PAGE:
Tuesday, November 16, 2010

Christian Reflections on the Leadership Challenge


 
Leadership continues to be a hot topic in business, government, academia, the non-profit sector, and the church. Most people realize that the leadership that got us into the situations we find ourselves in today won’t get us out of those situations, so we are constantly seeking new ways to conceptualize the role of leaders who can.

 
One of the most popular leadership models in recent years is The Five Practices of Exemplary Leadership ® developed out of extensive research by James M. Kouzes and Barry Z. Posner. They first presented their findings in The Leadership Challenge (2002). This spawned additional resources and over 200 doctoral dissertations and academic research projects.

 
The original book is very thorough and sometimes quite dense, so I was pleased to find that Kouzes and Posner had edited Christian Reflections on the Leadership Challenge. The theme of the book is how Christian leaders can apply the editors’ model “to the work of mobilizing others to get extraordinary things done.” This is a much more accessible book than the original volume. Although the editors provide three chapters on their model, the bulk of the book was written by authors who look at components of the model from a Christian perspective. Those contributors are John Maxwell, David McAllister-Wilson, Patrick Lencioni, Nancy Ortberg, and Ken Blanchard. Several of these authors bring both secular and ecclesial backgrounds to their presentations.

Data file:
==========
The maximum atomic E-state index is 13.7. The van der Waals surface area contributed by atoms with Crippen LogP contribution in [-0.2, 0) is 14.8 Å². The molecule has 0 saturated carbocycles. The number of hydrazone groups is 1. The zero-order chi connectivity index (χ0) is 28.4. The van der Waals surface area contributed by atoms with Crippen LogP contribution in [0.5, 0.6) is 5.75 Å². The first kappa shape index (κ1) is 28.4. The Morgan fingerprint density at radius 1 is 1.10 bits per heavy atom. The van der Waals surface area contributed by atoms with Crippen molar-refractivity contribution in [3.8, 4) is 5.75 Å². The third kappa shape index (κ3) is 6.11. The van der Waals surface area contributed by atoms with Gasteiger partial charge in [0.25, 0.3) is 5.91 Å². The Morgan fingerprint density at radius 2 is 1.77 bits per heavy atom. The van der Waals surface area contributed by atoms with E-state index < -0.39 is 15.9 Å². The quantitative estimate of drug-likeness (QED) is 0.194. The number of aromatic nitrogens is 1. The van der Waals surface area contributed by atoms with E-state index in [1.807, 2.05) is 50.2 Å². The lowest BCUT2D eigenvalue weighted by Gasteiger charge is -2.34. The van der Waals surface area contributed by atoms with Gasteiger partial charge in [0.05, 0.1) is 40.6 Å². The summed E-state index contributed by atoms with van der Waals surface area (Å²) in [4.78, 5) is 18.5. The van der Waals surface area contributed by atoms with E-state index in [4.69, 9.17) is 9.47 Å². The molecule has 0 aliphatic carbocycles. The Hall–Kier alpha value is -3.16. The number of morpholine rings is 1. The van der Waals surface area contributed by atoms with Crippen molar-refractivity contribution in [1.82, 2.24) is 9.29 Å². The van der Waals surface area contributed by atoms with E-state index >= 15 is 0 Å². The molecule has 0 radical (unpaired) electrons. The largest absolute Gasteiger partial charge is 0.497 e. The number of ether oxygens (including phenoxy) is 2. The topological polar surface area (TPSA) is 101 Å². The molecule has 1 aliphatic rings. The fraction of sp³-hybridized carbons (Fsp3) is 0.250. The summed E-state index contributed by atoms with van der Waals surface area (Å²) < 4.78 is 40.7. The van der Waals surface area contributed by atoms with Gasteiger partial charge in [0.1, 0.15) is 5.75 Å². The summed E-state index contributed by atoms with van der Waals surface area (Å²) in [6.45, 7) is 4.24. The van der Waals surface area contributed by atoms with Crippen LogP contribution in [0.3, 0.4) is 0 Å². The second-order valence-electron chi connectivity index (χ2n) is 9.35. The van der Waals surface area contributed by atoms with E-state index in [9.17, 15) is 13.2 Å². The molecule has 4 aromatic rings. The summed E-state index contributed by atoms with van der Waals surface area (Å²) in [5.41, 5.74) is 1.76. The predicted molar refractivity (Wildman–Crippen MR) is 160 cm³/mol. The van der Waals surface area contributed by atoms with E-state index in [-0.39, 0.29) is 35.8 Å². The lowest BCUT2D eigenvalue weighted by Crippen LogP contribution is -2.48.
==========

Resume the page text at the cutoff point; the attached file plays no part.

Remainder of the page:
Kouzes and Posner’s basic model is: Model the Way; Inspire a Shared Vision; Challenge the Process; Enable Others to Act; and Encourage the Heart.

There is little new here, but it is presented in an interesting way.  Both the creators of the model and the contributors to this volume recognize that leadership is basically a relational task and, as such, is embodied in both the actions and the character of the leader. As Kouzes and Posner point out, “The legacy you leave is the life you live.” They understand that “the most significant contributions that leaders make are not today’s bottom line but to the long-term development of people and institutions that adapt, prosper, and grow.”

  
As in most collections, the various writers’ differing styles and approaches can create some difficulty for the reader, but the overall volume is concise, optimistic, and stimulating. This is a good introduction to Kouzes and Posner’s model and will encourage some creative thinking and self-appraisal for the Christian leader.

 

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